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Incontinence and Wound Care

Incontinence and Wound Care

There is a connection between incontinence and wound care. Prolonged exposure to moisture and the chemicals found in excrement can both create wounds and negatively influence their healing time and prevent healing at all.  There are two types of wounds where this is most evident: Incontinence Associated Dermatitis and Sacral Pressure Ulcers.

In the case of Incontinence Associated Dermatitis, prolonged or continuous contact with urine or fecal matter, more specifically the chemicals contained within, such as ammonia, will wear down the skin.  Treating and prevention of the condition follow similar paths: reduction and preferably elimination of prolonged exposure to urine or fecal material. Using incontinence products that wick the moisture away from the skin both quickly and completely or changing soiled briefs or underpads frequently will mitigate the time the patient’s skin spends in contact with urine or fecal material. From a purely economic standpoint, time is money; using a higher quality incontinence product, allows for fewer changes. However, the literature also suggests that there is a balance between keeping the skin dry and preventing it from becoming dried out, which can lead to further skin sensitivity and issues. For this reason a third component of care, a moisturizing barrier skin cream may be in order.

While research does not support the notion that incontinence by itself can cause a Sacral Pressure Ulcer, it can be a contributing factor and can potentially slow the progress of healing. According to Suzanne Collins of Molnlycke Health Care, “Incontinence-associated dermatitis can lead to inflammation, erosion, and secondary infection… and patients with this condition can develop a pressure ulcer because excessive moisture reduces the skin’s tolerance to excessive pressure.”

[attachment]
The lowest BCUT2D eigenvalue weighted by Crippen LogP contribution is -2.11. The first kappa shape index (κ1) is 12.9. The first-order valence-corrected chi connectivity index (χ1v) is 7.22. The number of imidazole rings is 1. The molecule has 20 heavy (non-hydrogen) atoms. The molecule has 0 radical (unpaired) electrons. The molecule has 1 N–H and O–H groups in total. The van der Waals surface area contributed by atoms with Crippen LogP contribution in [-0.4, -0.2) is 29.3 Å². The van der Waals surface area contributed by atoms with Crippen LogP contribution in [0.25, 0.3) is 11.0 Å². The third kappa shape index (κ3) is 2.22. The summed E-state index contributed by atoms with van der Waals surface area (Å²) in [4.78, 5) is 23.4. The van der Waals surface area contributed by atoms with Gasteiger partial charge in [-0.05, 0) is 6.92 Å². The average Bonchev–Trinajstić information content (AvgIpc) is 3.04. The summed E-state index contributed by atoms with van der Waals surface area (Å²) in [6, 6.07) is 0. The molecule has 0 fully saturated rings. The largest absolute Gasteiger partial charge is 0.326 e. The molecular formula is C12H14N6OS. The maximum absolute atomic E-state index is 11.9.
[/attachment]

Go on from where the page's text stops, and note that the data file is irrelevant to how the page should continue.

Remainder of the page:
Finally, the Medicaid Health Plans of America, in their 2013-2014 Best Practices Compendium, makes recommendations regarding standards for incontinence products and notes that failing to follow a set of standards can have significant negative impacts including a rise in patients requiring admission to nursing homes.

Call DDP Medical Supply to learn more about high quality wound care and incontinence products. 

WoundSource: http://www.woundsource.com/patientcondition/moisture-associated-skin-damage-masd

Differentiating Incontinence Associated Dermatitis from Category/ Stage II Pressure Ulcers: www.gnyhaservices.com/721/File.aspx

Mayo Clinic: http://www.mayoclinic.org/diseases-conditions/bedsores/basics/prevention/CON-20030848